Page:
[arin-ppml] Draft Policy 2011-5: Shared Transition Space for IPv4 Address Extension - IAB comment
On Wed, 29 Jun 2011 02:30:00 -0700
Owen DeLong <owen at delong.com> wrote:
> The problems are multiple:
> 1. It will increase the number of customers that must be moved from
> current access technologies to NAT444.
So? IPv4 address sharing is inevitable. The only way to be fair about
it to customers is to provide two product offerings - a shared and
non-shared IPv4 address service, and make the latter pay more for it if
they value it.
Regardless, 2011-5 does not say minimising NAT444 use is one
of it's goals. Being a /10, I think it is implying that NAT444 is going
to be the default for normal residential customers.
> 2. It will not allow the larger ISPs to approach this on a regional basis
> (which 2001-5 would). By using 2011-5, the ISP can set up a defined
> address space per region and start allocating to NAT boxes and
> customers. While it won't provide one globally unique IP per customer,
> it will allow each customer to have a regionally unique IP.
I don't agree. The 1/16th, 1/4, 1/8th etc. I used as examples are likely
to be regions, as an ISP's network's topology tends to map to
geographical regions. Regions might vary in size, however that is easy
enough to deal with by setting your shared IPv4 address "unit of
allocation" to the smallest of either that or the maximum number of
customers the LSN box can handle. IIRC, based on a presentation on
Cisco's CRS1 LSN blade, the latter is around 128K customers. Managing
varying sizes of regional shared addresses is pretty much the same
problem as managing variable length subnetting.
> 3. The approach you recommend below requires a lot of moving pieces
> to all fall into place at the same time or nearly the same time and is a
> much more complex and perilous migration scheme.
I know a number of networking people at ISPs who are not afraid of this
"perilous migration", as it isn't any different to moving existing
dynamic IP addressing pools around between BRASes/LNSes. Here's the
process of deploying what I suggested -
1. Install first LSN and switch it on, leaving this group of customer's
public addressing as it is.
2. Install second LSN and switch it on. Move this group of customers to
the address space being used by the group in step 1 when the LSN is put
3. Repeat 2 until finished, likely over a time period of months.
I can think of and have done much more "complex and perilous
That being said, I didn't think RIRs were concerned with any of the
issues related to how ISPs deploy the address space, and whether that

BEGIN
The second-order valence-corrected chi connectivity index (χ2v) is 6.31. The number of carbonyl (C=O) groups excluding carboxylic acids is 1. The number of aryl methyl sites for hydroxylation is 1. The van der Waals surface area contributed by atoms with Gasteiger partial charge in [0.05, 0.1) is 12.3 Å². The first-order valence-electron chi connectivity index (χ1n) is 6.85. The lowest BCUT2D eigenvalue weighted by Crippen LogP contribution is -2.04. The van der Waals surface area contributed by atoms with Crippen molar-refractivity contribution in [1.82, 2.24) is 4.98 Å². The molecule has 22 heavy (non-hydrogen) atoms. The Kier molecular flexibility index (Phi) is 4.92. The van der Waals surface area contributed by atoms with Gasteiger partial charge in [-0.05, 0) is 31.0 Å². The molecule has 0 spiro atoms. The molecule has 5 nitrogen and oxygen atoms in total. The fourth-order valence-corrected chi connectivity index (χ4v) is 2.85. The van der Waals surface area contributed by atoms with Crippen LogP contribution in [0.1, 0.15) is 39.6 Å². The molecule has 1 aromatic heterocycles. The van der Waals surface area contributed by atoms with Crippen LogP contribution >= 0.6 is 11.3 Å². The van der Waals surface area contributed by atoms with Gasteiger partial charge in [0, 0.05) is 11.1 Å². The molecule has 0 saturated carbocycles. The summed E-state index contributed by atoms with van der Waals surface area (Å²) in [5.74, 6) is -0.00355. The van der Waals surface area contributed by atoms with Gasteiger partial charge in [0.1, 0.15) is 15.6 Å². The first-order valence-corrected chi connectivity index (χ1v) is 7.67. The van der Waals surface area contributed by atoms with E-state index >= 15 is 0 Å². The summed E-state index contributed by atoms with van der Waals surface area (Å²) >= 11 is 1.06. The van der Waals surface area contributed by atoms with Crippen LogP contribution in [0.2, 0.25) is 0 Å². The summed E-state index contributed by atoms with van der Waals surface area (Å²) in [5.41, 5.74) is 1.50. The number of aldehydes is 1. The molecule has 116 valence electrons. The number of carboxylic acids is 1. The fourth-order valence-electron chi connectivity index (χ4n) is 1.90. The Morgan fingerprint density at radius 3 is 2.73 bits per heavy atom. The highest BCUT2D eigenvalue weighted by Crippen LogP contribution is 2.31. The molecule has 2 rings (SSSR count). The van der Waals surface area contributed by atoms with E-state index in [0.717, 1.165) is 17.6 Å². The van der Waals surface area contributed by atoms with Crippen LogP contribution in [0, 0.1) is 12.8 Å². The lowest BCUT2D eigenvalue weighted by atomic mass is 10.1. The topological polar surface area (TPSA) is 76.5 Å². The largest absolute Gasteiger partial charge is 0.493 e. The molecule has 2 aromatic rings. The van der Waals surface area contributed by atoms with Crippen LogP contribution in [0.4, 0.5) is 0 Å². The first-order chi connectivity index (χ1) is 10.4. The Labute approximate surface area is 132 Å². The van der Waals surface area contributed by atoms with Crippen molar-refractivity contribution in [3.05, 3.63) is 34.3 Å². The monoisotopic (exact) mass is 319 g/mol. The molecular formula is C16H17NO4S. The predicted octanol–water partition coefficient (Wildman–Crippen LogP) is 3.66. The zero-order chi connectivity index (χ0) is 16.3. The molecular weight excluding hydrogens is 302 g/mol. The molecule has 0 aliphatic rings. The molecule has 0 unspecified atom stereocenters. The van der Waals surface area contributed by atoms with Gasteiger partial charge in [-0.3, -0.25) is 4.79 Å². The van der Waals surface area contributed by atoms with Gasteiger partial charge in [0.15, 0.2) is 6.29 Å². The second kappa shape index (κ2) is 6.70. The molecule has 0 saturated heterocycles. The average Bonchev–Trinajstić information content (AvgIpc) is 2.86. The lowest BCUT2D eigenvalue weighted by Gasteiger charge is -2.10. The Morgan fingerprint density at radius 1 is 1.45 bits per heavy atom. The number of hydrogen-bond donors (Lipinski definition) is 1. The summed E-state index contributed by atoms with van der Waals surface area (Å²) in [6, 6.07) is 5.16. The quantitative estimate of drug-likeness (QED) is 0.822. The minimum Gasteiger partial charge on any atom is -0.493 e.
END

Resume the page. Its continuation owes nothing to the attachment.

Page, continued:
deployment was "complex" or "perilous", just how much and what they
wanted to use it for.
> 4. See 1 above... it bears repeating.
So I'll repeat, IPv4 address sharing is inevitable. Giving away a /10
implies that it is going to be the default. Giving away a /10 will only
encourage NAT444's deployment, not reduce it. Only more IPv4 address
space can reduce the need for it's deployment, and there's none left.
> On Jun 29, 2011, at 2:24 AM, Mark Smith wrote:
> > On Wed, 29 Jun 2011 06:40:53 +0000
> > John Curran <jcurran at arin.net> wrote:
> >> On Jun 28, 2011, at 3:05 AM, David Farmer wrote:
> > <snip>
> >> I will convey this to the ARIN Board as one possible course of action
> >> when it considers the IAB response. Making the reservation for this
> >> purpose without conferring with IAB would not have respected the nature
> >> of the ARIN/IANA relationship, and the exact degree of engagement with
> >> the IETF community which is most appropriate is a matter of judgement.
> >> To the extent that we have a clear document in the IETF which explains
> >> why the reservation is needed, along with a strong show of support in
> >> that community, the path forward will not be difficult.
> > It also needs to describe what the problem is with ISPs
> > reusing/recycling parts of their existing public address space for
> > this purpose i.e.
> > 1. move 1/16, 1/8, 1/4 etc. of customers behind 1st LSN box.
> > 2. duplicate the use of the ISP's existing public address space being
> > used by that first "LSN domain" group of customers on subsequent LSN
> > domains for the rest of the customer base.
> > For example, if an ISP has 8 LSN domains, once they're deployed, the
> > ISP has recovered 7/8ths of their existing public allocation through
> > duplicating 1/8th of it 8 times. They could give most of that 7/8ths
> > back to their RIR, which will increase the available IPv4 address pool,
> > extending it's life. On the scale of the ISPs proposing 2011-5, the
> > return of IPv4 addresses should be significant, even if they only
> > deployed 2 LSN domains (i.e. recover 1/2 their IPv4 addresses) across
> > their customer base. An ISP would have a financial incentive to return
> > these addresses, to reduce their RIR fees.
> > This method won't provide a unique and individual IP address per
> > customer within the ISP, however that is not a requirement stated in
> > 2011-5, and nor will the /10 provide that for some of the ISPs behind
> > this proposal.
> >> Thanks!
> >> /John
> >> John Curran
> >> President and CEO
> >> ARIN
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